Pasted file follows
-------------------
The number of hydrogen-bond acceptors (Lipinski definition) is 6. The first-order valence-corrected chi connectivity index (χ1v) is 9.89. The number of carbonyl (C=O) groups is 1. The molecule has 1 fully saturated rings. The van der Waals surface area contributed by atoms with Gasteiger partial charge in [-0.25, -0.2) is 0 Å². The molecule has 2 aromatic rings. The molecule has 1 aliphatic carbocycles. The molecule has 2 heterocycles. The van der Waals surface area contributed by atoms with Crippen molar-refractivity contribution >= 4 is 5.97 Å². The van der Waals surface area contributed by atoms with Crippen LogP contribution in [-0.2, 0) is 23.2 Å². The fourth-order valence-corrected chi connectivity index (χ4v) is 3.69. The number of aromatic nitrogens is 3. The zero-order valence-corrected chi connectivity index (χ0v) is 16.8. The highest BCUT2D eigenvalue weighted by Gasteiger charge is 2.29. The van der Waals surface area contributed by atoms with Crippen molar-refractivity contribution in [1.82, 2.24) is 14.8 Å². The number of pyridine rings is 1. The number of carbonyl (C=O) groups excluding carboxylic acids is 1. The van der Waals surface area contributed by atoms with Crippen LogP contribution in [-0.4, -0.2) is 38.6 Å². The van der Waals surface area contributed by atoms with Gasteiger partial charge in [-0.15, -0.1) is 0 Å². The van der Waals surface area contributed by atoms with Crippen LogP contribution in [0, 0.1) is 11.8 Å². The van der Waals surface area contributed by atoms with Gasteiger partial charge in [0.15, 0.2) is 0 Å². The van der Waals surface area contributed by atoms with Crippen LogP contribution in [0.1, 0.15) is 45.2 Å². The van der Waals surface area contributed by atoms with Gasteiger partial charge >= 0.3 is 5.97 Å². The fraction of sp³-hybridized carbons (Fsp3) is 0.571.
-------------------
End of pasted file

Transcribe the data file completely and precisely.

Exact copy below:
The number of hydrogen-bond acceptors (Lipinski definition) is 6. The first-order valence-corrected chi connectivity index (χ1v) is 9.89. The number of carbonyl (C=O) groups is 1. The molecule has 1 fully saturated rings. The van der Waals surface area contributed by atoms with Gasteiger partial charge in [-0.25, -0.2) is 0 Å². The molecule has 2 aromatic rings. The molecule has 1 aliphatic carbocycles. The molecule has 2 heterocycles. The van der Waals surface area contributed by atoms with Crippen molar-refractivity contribution >= 4 is 5.97 Å². The van der Waals surface area contributed by atoms with Crippen LogP contribution in [-0.2, 0) is 23.2 Å². The fourth-order valence-corrected chi connectivity index (χ4v) is 3.69. The number of aromatic nitrogens is 3. The zero-order valence-corrected chi connectivity index (χ0v) is 16.8. The highest BCUT2D eigenvalue weighted by Gasteiger charge is 2.29. The van der Waals surface area contributed by atoms with Crippen molar-refractivity contribution in [1.82, 2.24) is 14.8 Å². The number of pyridine rings is 1. The number of carbonyl (C=O) groups excluding carboxylic acids is 1. The van der Waals surface area contributed by atoms with Crippen LogP contribution in [-0.4, -0.2) is 38.6 Å². The van der Waals surface area contributed by atoms with Gasteiger partial charge in [-0.15, -0.1) is 0 Å². The van der Waals surface area contributed by atoms with Crippen LogP contribution in [0, 0.1) is 11.8 Å². The van der Waals surface area contributed by atoms with Gasteiger partial charge in [0.15, 0.2) is 0 Å². The van der Waals surface area contributed by atoms with Crippen LogP contribution in [0.1, 0.15) is 45.2 Å². The van der Waals surface area contributed by atoms with Gasteiger partial charge >= 0.3 is 5.97 Å². The fraction of sp³-hybridized carbons (Fsp3) is 0.571.